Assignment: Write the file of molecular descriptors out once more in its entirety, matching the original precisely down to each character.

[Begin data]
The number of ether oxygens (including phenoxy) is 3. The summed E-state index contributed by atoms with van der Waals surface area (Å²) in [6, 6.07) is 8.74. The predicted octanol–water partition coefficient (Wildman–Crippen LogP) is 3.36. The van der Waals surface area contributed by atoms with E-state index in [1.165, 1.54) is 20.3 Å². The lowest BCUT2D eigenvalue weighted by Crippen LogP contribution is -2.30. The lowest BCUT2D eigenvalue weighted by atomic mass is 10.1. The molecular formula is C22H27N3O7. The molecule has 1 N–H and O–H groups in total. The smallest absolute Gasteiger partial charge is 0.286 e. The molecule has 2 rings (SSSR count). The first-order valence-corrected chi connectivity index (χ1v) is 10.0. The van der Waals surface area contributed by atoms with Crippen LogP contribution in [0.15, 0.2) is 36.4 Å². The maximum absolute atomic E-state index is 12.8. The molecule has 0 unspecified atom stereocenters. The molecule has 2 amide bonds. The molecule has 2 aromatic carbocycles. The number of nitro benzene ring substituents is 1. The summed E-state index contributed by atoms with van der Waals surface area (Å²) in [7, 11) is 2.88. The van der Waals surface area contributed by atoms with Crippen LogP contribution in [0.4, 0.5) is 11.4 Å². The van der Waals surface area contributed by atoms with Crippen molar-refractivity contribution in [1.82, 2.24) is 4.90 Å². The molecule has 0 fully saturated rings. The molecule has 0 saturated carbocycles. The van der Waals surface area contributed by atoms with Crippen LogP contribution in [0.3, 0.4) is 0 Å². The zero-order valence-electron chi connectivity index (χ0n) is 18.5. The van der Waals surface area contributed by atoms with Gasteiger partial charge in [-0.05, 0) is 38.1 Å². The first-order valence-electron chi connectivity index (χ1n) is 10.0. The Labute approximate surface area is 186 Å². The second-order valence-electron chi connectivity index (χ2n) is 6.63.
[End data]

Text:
The number of ether oxygens (including phenoxy) is 3. The summed E-state index contributed by atoms with van der Waals surface area (Å²) in [6, 6.07) is 8.74. The predicted octanol–water partition coefficient (Wildman–Crippen LogP) is 3.36. The van der Waals surface area contributed by atoms with E-state index in [1.165, 1.54) is 20.3 Å². The lowest BCUT2D eigenvalue weighted by Crippen LogP contribution is -2.30. The lowest BCUT2D eigenvalue weighted by atomic mass is 10.1. The molecular formula is C22H27N3O7. The molecule has 1 N–H and O–H groups in total. The smallest absolute Gasteiger partial charge is 0.286 e. The molecule has 2 rings (SSSR count). The first-order valence-corrected chi connectivity index (χ1v) is 10.0. The van der Waals surface area contributed by atoms with Crippen LogP contribution in [0.15, 0.2) is 36.4 Å². The maximum absolute atomic E-state index is 12.8. The molecule has 0 unspecified atom stereocenters. The molecule has 2 amide bonds. The molecule has 2 aromatic carbocycles. The number of nitro benzene ring substituents is 1. The summed E-state index contributed by atoms with van der Waals surface area (Å²) in [7, 11) is 2.88. The van der Waals surface area contributed by atoms with Crippen LogP contribution in [0.4, 0.5) is 11.4 Å². The van der Waals surface area contributed by atoms with Crippen molar-refractivity contribution in [1.82, 2.24) is 4.90 Å². The molecule has 0 fully saturated rings. The molecule has 0 saturated carbocycles. The van der Waals surface area contributed by atoms with Crippen LogP contribution in [0.3, 0.4) is 0 Å². The zero-order valence-electron chi connectivity index (χ0n) is 18.5. The van der Waals surface area contributed by atoms with Gasteiger partial charge in [-0.05, 0) is 38.1 Å². The first-order valence-electron chi connectivity index (χ1n) is 10.0. The Labute approximate surface area is 186 Å². The second-order valence-electron chi connectivity index (χ2n) is 6.63.